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Ten years ago, the unit trust industry stood poised to rule UK financial services.

Its product was relatively cheap, flexible and simple and its main rival – the life industry – was being pummelled by regulators and the media.

To have won the day, unit trust companies needed only to compete hard and put the consumer interest to the fore.

Unfortunately, they have failed. Members of Autif now manage nearly £300bn. That is much more than they had a decade ago but their market share in relation to the life industry&#39s remains puny.

No doubt, most unit trust company bosses do not worry too much about this. They have made a fortune over the years by increasing their funds under management while maintaining their profit margins at around 30 per cent of revenue.

Why bother winning over the bulk of ordinary investors when they can make killing out of the four or five million they have already got?

If you don&#39t believe that the unit trust industry has got complacent, consider this. The average actively managed unit trust savings plan now has a significantly higher reduction in yield than the average 25-year unitised endowment policy. The unit trust levies disclosed charges of 1.9 per cent a year compared with 1.6 per cent for the endowment – a difference of about 20 per cent.

There is also the small matter of the unit trust sector understating its true charges. According to the FSA, when the average unit trust manager discloses total annual charges of 1.4 per cent, what he actually means to say is 2.7 per cent.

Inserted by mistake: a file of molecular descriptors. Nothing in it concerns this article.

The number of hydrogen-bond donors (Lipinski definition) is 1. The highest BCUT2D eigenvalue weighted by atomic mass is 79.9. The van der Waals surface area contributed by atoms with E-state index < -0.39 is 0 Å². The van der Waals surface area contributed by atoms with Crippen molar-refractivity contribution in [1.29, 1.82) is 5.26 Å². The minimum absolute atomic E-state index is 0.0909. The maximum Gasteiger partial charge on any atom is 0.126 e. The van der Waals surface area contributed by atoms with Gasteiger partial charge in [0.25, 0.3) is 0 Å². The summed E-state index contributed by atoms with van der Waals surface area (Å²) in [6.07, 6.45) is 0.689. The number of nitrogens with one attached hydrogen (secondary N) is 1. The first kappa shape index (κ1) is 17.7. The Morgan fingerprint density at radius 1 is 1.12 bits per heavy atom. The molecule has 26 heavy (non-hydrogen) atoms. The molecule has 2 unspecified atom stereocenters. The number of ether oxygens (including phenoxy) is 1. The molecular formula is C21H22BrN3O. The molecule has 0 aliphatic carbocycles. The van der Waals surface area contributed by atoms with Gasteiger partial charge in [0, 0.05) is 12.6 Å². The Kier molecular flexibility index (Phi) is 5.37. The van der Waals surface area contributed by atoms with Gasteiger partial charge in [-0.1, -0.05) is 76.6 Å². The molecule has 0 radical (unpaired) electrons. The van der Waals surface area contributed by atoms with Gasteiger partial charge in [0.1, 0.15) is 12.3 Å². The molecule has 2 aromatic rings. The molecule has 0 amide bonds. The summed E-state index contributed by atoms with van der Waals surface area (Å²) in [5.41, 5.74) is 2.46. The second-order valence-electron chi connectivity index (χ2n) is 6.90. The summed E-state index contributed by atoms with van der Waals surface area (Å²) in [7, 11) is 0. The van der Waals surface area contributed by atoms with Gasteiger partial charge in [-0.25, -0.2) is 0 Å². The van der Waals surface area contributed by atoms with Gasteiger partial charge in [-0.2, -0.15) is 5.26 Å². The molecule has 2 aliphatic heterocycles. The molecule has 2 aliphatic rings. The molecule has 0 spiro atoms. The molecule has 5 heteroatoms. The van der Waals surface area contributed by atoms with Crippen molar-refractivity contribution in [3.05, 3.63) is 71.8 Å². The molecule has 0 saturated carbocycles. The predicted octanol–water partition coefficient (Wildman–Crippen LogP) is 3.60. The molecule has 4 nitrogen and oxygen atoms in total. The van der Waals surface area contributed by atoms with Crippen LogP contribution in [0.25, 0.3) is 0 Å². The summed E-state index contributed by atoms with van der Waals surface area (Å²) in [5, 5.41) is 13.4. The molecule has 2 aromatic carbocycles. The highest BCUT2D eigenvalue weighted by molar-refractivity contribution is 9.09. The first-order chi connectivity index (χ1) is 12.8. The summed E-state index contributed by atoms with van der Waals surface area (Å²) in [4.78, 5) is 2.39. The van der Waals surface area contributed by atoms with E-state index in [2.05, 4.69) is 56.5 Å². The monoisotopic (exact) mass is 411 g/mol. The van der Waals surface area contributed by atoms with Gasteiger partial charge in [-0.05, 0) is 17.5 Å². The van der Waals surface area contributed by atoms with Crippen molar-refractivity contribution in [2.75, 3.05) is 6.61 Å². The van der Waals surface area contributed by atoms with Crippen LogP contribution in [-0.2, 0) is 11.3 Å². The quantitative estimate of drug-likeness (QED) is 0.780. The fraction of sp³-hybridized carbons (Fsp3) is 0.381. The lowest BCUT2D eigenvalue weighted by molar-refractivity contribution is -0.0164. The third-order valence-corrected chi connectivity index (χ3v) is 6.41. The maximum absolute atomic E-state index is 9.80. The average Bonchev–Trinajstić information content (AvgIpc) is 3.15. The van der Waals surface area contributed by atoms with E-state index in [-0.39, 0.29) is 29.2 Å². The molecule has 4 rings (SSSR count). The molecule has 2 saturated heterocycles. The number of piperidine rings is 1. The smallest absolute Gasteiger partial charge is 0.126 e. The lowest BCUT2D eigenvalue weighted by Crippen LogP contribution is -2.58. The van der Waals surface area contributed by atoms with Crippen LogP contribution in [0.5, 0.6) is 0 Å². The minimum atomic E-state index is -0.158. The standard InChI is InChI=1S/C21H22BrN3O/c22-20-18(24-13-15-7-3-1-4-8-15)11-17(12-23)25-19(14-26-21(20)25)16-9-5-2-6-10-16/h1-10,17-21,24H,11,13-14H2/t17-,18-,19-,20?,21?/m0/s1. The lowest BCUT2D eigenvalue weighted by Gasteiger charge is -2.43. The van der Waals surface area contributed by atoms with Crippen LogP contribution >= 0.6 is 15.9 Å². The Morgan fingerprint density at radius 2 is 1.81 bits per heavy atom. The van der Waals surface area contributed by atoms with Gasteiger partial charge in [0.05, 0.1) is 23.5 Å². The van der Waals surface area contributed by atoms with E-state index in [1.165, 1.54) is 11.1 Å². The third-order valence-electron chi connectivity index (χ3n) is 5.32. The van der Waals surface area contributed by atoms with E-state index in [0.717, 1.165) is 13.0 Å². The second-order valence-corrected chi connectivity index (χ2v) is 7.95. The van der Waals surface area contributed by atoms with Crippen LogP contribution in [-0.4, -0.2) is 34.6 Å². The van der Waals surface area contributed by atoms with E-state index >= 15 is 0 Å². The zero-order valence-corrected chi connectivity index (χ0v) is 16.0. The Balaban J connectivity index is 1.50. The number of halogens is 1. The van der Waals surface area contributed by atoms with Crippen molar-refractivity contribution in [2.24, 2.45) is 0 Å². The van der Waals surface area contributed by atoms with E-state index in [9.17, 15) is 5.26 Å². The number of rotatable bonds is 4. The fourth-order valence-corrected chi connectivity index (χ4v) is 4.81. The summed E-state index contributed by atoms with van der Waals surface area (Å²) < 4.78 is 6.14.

The difference is accounted for by the fund&#39s dealing fees – the cost of buying and selling shares on the stockmarket – and adds up to about £3bn a year for the sector.

No doubt, the chaps at Autif will start jumping up and down when they read this, claiming it is all terribly unfair. They will admit, if pushed, that actively managed unit trusts are now more expensive over 25 years than the most hated product ever to have stalked the earth but they will point out that the unit trust is more flexible.

Autif will also admit to its members hiding their dealing fees but will argue (correctly) that to do so is not against the rules and that the life industry does the same. It will also claim that the FSA has miscalculated and that the hidden fees do not add up to as much as 1.3 per cent a year on the average unit trust.

This last point is best taken with a pinch of salt because, so far as I understand it, Autif makes no attempt to include the lavish backhanders or “soft commission” its members receive from stockbrokers in its own calculations. What you are left with then is a nasty smell emanating from the unit trust sector.

It is the smell of complacency – the smell of an industry which could have been the cheapest and the most transparent but decided instead to turn to fat. So far, it has got away with it but the tide is about to turn.

While Autif&#39s members have all but ignored the idea of retail investment as a commodity that Virgin brought to the market, the life companies have been listening hard.

The result is that two or three giants like L&G are about to mop up. In place of endowments, they have started selling index-tracking unit trusts at just 0.5 per cent ayear and already have some £90bn under management in that single fund.

When stakeholder pensions come in next year, the entire pension market will go the same way, with firms such as L&G and the Pru already offering plans priced way below the 1 per cent maximum set by the Government.

For consumers, the results will be excellent. They will pay less and, because their money is held in trackers, their investment returns will improve dramatically.

And what of conventional unit trust companies which continue to promote the myth of active investment management while taking £1 of every £2 of growth achieved in charges? Well, they, I suspect, will be forever condemned to reflect on what might have been.


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